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Faceted Metadata in Search Interfaces Marti Hearst UC Berkeley School of Information This Research Supported by NSF IIS-9984741. Focus: Search and Navigation of Large Collections Shopping Sites Digital Libraries E-Government Sites Image Collections

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faceted metadata in search interfaces

Faceted Metadata in Search Interfaces

Marti HearstUC Berkeley School of Information

This Research Supported by NSF IIS-9984741.

focus search and navigation of large collections
Focus: Search and Navigation of Large Collections

Shopping Sites

Digital Libraries





Example: the University of California Library Catalog

web sites and collections
Web Sites and Collections

A report by Forrester research in 2001 showed that while 76% of firms rated search as “extremely important” only 24% consider their Web site’s search to be “extremely useful”.

Johnson, K., Manning, H., Hagen, P.R., and Dorsey, M. Specialize Your Site's Search. Forrester Research, (Dec. 2001), Cambridge, MA; www.forrester.com/ER/Research/Report/Summary/0,1338,13322,00

what do we want done differently
What do we want done differently?
  • Organization of results
  • Hints of where to go next
  • Flexible ways to move around
  • … How to structure the information?
the problem with hierarchy
The Problem With Hierarchy
  • Forces a choice of one dimension vs another
    • Either you commit to one path,
    • Or you have to provide many redundant combinations
  • Examples
    • Each topic followed by all time periods followed by all locations AND
    • Each topic followed by all locations followed by all time periods AND
    • Each location followed by all topics followed by all time periods … etc
how to structure information for search and browsing
How to Structure Information for Search and Browsing?
  • Hierarchy is too rigid
  • Full meaning is too compex
  • Hierarchical faceted metadata:
    • A useful middle ground
what are facets








What are facets?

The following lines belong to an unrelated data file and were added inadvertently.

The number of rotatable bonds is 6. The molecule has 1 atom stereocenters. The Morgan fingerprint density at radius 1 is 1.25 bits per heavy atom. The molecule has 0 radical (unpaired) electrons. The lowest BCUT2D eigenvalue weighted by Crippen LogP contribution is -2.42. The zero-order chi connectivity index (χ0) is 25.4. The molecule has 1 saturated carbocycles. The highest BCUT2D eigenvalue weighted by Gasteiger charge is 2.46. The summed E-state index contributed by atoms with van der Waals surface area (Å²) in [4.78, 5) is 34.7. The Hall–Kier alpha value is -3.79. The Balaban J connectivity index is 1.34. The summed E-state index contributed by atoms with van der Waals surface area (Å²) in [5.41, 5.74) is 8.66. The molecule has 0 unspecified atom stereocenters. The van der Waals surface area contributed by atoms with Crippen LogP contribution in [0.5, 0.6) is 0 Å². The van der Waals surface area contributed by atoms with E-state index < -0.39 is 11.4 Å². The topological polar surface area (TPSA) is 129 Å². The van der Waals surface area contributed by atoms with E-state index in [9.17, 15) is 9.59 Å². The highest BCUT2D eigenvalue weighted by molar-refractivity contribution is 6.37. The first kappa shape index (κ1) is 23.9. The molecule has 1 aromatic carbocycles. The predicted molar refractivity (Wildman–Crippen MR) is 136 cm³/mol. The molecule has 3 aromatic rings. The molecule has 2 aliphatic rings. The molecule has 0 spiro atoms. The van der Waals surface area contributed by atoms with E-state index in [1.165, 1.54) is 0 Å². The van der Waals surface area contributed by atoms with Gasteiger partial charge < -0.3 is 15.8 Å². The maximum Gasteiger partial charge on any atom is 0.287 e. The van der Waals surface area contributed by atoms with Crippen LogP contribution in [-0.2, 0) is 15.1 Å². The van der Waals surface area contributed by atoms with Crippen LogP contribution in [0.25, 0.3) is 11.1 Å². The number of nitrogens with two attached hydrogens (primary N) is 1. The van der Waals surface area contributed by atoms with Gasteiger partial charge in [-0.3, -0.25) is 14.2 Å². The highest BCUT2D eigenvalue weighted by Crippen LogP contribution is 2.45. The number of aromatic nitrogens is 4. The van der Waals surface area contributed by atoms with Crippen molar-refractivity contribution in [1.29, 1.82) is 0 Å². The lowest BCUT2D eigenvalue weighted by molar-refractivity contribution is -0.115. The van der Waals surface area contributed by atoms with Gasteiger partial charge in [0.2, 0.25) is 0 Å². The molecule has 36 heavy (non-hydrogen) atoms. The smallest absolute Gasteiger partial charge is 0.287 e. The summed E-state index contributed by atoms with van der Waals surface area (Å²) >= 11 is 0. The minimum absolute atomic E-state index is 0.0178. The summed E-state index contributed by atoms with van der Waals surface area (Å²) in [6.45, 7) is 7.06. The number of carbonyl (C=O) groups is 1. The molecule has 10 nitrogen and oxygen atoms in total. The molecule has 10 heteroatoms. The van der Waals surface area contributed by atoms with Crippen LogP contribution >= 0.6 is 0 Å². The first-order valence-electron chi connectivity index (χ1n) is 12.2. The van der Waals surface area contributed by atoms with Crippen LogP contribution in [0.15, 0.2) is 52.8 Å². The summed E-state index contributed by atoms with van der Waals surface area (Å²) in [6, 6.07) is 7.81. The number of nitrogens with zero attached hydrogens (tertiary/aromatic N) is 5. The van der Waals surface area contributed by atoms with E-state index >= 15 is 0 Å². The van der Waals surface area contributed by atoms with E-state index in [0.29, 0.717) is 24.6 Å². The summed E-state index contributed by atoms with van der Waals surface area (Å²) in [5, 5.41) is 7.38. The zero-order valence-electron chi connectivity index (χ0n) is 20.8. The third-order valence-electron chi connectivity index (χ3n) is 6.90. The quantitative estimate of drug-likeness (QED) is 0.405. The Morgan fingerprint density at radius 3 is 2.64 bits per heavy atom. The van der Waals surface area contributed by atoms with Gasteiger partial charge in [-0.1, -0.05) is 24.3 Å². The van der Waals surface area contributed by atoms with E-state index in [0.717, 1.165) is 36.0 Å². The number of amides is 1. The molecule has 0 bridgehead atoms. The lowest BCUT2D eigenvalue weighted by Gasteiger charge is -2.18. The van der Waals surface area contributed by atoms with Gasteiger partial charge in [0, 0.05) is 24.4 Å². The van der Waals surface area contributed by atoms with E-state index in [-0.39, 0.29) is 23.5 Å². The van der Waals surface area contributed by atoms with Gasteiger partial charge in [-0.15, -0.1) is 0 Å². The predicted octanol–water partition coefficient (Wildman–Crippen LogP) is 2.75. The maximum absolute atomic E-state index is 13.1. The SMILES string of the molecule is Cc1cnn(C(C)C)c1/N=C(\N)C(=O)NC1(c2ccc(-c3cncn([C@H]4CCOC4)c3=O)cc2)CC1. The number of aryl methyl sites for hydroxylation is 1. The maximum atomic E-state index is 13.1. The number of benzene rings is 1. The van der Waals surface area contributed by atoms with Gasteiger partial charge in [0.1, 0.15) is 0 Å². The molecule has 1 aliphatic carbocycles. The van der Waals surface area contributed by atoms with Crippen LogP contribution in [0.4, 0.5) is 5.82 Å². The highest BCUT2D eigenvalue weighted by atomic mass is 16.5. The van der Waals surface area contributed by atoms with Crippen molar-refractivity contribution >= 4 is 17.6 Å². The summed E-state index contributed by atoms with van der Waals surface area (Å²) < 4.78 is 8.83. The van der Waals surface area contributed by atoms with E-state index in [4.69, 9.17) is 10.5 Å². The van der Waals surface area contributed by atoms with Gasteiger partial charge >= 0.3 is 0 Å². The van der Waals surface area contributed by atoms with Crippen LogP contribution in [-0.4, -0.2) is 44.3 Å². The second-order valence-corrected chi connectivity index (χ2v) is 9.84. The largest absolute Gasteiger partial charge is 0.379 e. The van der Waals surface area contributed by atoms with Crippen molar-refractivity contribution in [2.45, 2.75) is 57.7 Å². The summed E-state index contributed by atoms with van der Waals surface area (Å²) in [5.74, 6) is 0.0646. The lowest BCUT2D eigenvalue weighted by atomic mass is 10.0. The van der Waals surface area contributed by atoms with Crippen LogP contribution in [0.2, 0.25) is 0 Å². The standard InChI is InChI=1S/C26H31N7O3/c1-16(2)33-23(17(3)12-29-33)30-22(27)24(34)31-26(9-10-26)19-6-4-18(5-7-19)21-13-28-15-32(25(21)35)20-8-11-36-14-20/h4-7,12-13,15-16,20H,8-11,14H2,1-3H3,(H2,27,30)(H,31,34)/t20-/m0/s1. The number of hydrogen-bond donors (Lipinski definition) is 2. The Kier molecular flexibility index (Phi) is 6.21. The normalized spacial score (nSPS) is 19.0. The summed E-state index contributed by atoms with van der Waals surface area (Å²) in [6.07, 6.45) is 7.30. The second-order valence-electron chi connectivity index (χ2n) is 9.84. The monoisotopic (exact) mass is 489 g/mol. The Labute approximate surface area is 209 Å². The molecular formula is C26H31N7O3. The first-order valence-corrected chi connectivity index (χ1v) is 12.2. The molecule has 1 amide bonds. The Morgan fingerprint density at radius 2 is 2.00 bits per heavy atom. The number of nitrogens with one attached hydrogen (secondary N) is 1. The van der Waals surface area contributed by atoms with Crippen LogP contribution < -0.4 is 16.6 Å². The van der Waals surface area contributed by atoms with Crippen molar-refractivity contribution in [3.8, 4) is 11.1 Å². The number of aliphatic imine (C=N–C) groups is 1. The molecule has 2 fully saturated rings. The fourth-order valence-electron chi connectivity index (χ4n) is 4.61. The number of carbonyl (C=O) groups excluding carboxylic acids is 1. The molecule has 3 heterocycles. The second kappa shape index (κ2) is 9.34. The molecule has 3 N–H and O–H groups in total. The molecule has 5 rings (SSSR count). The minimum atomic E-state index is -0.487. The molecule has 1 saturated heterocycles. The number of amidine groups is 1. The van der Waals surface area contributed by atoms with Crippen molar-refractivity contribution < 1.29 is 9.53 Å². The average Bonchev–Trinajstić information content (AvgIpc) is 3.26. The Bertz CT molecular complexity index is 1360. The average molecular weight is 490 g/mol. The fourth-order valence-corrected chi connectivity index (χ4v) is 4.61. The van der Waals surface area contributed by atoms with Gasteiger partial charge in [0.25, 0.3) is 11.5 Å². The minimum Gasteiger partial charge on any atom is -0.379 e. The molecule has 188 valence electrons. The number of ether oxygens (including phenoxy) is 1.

• Sets of categories, each of which describe a different aspect of the objects in the collection.
  • Each of these can be hierarchical.
  • (Not necessarily mutually exclusive nor exhaustive, but often that is a goal.)
facet example recipes






Red Bell Pepper




Main Course


Facet example: Recipes
example of faceted metadata categories for biomedical journal articles
Example of Faceted Metadata:Categories for Biomedical Journal Articles

1. Anatomy [A]

2. Organisms [B]

3. Diseases [C]

4. Chemicals and Drugs [D]

1. Lung

2. Mouse

3. Cancer

4. Tamoxifen




Cowboy Hat







Wood Eng.




North America



Description: 19th c. paint horse; saddle and hackamore; spurs; bandana on rider; old time cowboy hat; underchin thong; flying off.


By using facets,

what we are not capturing?

The hat flew off;

The bandana stayed on.

The thong is part of the hat.

The bandana is on the cowboy

(not the horse).

The saddle is on the horse

(not the cowboy).

Description: 19th c. paint horse; saddle and hackamore; spurs; bandana on rider; old time cowboy hat; underchin thong; flying off.

hierarchical faceted metadata
Hierarchical Faceted Metadata
  • A simplification of knowledge representation
  • Does not represent relationships directly
  • BUT can be understood well by many people when browsing rich collections of information.
how to use in an interface
How to Use in an Interface?
  • Users don’t like new search interfaces.
  • How to show lots of information without overwhelming or confusing?
  • There are many ways to do it wrong.
    • Say I want unabridged nonfiction audiobooks
    • Audible.com, BooksOnTape.com, and BrillianceAudio:
      • no way to browse a given category and simultaneuosly select unabridged versions
    • Amazon.com:
      • has finally gotten browsing over multiple kinds of features working; this is a recent development
      • but still restricted on what can be added into the query
a solution the flamenco project
A Solution (The Flamenco Project)
  • Incorporating Faceted Hierarchical Metadata into Interfaces for Large Collections
  • Key Goals:
    • Support integrated browsing and keyword search
      • Provide an experience of “browsing the shelves”
    • Add power and flexibility without introducing confusion or a feeling of “clutter”
    • Allow users to take the path most natural to them
  • Method:
    • User-centered design, including needs assessment and many iterations of design and testing
information previews
Information previews
  • Use the metadata to show where to go next
    • More flexible than canned hyperlinks
    • Less complex than full search
  • Help users see and return to previous steps
  • Reduces mental work
    • Recognition over recall
    • Suggests alternatives
  • More clicks are ok iff (J. Spool)